Allied Deception Prior to D-Day

In Military History

Today is the 75th Anniversary of the D-Day landings. To commemorate this anniversary of the landings, we look at the key assaults that occurred that day using a few extracts from Steven Zaloga’s Atlas of the European Campaigns 1944-45.

This blog post examines the German assessment of Allied divisions in the UK prior to D-Day.

"This map shows the German appreciations of the Allied forces in the UK compiled by the army intelligence agency Fremde Heere West (FHW – Foreign Armies West) for May 31, 1944, the last such assessment prior to the D-Day invasion. Besides the divisions shown on the map, FHW assumed there were a further three infantry divisions, two armored divisions, and one airborne division for which the location was unidentified but presumed to be in southern England. In total, the FHW assessment tallied 79 Allied divisions (56 infantry, 15 armored, and 8 airborne) as well as 20 separate infantry, armored, and airborne brigades. In reality, this was a substantial overestimate. Actual Allied strength in the UK at the time was closer to 38 divisions (28 infantry, 6 armored, and 4 airborne) with the caveat that numerous US and Canadian divisions were arriving continually during this period. The FHW correctly identified the locations of about 27 of the 38 actual Allied divisions, and missed the locations of the remainder. In addition, they counted over 40 “ghost” divisions.

 

German Assessment Allied Forces

 

The overestimate was due to a number of factors. German intelligence networks in Britain had been compromised by British counterintelligence. Operation Bodyguard was a coordinated deception program, feeding false information to turned German agents, using fake radio networks to create a fictional order of battle, and creating dummy garrisons and port installations to fool German aerial reconnaissance. These actions were based on false invasion scenarios such as operations Fortitude North (amphibious landings in Norway, to tie down the 400,000 German troops there), Fortitude South (the Pas-de-Calais) and Ironside (the Bay of Biscay) to shield the actual landing plans in Normandy. Numerous Allied “ghost” divisions were part of the bluff. Berlin remained convinced well into August 1944 that Normandy was only the first of potentially several Allied amphibious operations using the numerous divisions assumed to be in Britain.

The FHW had no reliable method of comparing its assessments using other technical means. Owing to Allied air superiority over the UK, Luftwaffe photo-intelligence missions were not numerous enough to create an up-to-date aerial overview of military garrisons in the UK. Other traditional intelligence methods such as signals intelligence were not entirely useful. The Allied deception plans included radio transmissions from fake Allied ghost divisions, and actual divisions could limit their transmissions since landlines were available. Prisoner-of-war interrogations were of limited utility since the source of recent prisoners, mainly from Italy, had little or dated information about forces back in the UK. Aside from the difficulties of assessing the Allied order of battle, Berlin faced the dilemma of determining where and when the Allies would stage their main amphibious operation. The issue of “when” was perhaps the easiest to answer. It seemed apparent that an Allied landing would occur in the late spring or early summer of 1944. Determining the precise date proved elusive, largely owing to the Allied deception effort. Too many dates were offered by too many intelligence sources, essentially clouding the issue. The issue of “where” was a greater dilemma. Assessments through spring 1944 tended to place the landing site somewhere on the Pas-de-Calais since this was the narrowest section of the English Channel and offered the shortest route to Germany. This was reflected in the disposition of Wehrmacht units in France, as well as the construction of the Atlantic Wall. There was always a stipulation in these assessments that the landings might occur elsewhere, including on the Belgian or Dutch coasts, or even Brittany or the Bay of Biscay. This confusion was reflected in the dispersion of the Atlantic Wall defenses.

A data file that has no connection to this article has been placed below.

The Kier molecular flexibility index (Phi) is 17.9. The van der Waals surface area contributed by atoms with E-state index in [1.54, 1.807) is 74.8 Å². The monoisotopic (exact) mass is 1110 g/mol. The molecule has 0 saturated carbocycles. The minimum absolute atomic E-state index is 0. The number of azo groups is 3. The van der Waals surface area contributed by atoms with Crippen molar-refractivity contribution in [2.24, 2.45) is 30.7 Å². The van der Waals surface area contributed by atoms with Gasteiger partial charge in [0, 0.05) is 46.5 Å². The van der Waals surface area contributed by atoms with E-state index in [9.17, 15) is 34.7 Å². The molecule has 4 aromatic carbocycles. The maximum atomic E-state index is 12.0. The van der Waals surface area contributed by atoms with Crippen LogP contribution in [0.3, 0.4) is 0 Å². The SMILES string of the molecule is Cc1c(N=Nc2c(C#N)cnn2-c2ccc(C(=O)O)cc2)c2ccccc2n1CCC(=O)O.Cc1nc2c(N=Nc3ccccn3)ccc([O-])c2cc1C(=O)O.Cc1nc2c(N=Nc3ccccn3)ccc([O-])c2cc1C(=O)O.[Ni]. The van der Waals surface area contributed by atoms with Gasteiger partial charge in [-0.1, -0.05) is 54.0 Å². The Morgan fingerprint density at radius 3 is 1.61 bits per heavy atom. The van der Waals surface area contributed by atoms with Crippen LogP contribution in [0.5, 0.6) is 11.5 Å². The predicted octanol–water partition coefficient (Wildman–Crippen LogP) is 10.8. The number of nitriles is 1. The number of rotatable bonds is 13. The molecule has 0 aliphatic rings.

The Marinegruppenkommando (MGK) West (Naval Group Command West) began changing its assessment in the months prior to D-Day. The MGK West reacted skeptically to agent reports claiming a concentration of Allied shipping in the southeast of England, correctly judging that the majority was in fact in the Portsmouth area or to the immediate west. The MGK West assessments from April 26 and May 2, 1944 both suggested that the Allied landings might occur from the Somme all the way west to the Cotentin Peninsula. Assessments of Allied transport capability were poor, with little firm evidence of the number of critical landing ships, especially the LST. The MGK West believed that the Allies could deliver about eight divisions with conventional assault ships, but the number would expand to 13 divisions if the Allies had 120 LSTs available and 17.4 divisions if they had 220 LSTs. Luftwaffe assessments in the pre-invasion months also hinted at a more westerly landing site. The Luftwaffe noted that the Allies seemed to be trying to isolate the future Normandy battlefield by attacks against the Seine bridges. Strikes against bridges across the Loire at Angers, Tours, and Orléans all pointed to an effort to isolate the Normandy region. In the event, neither the Kreigsmarine nor Luftwaffe intelligence estimates held much sway in Berlin or in the Oberbefehlshaber (OB) West (High Command West) headquarters in France."

- Steven Zaloga, Atlas of the European Campaigns 1944-45, page 18


To find out more about D-Day, head to the blog and order your copy of Atlas of the European Campaigns 1944-45.

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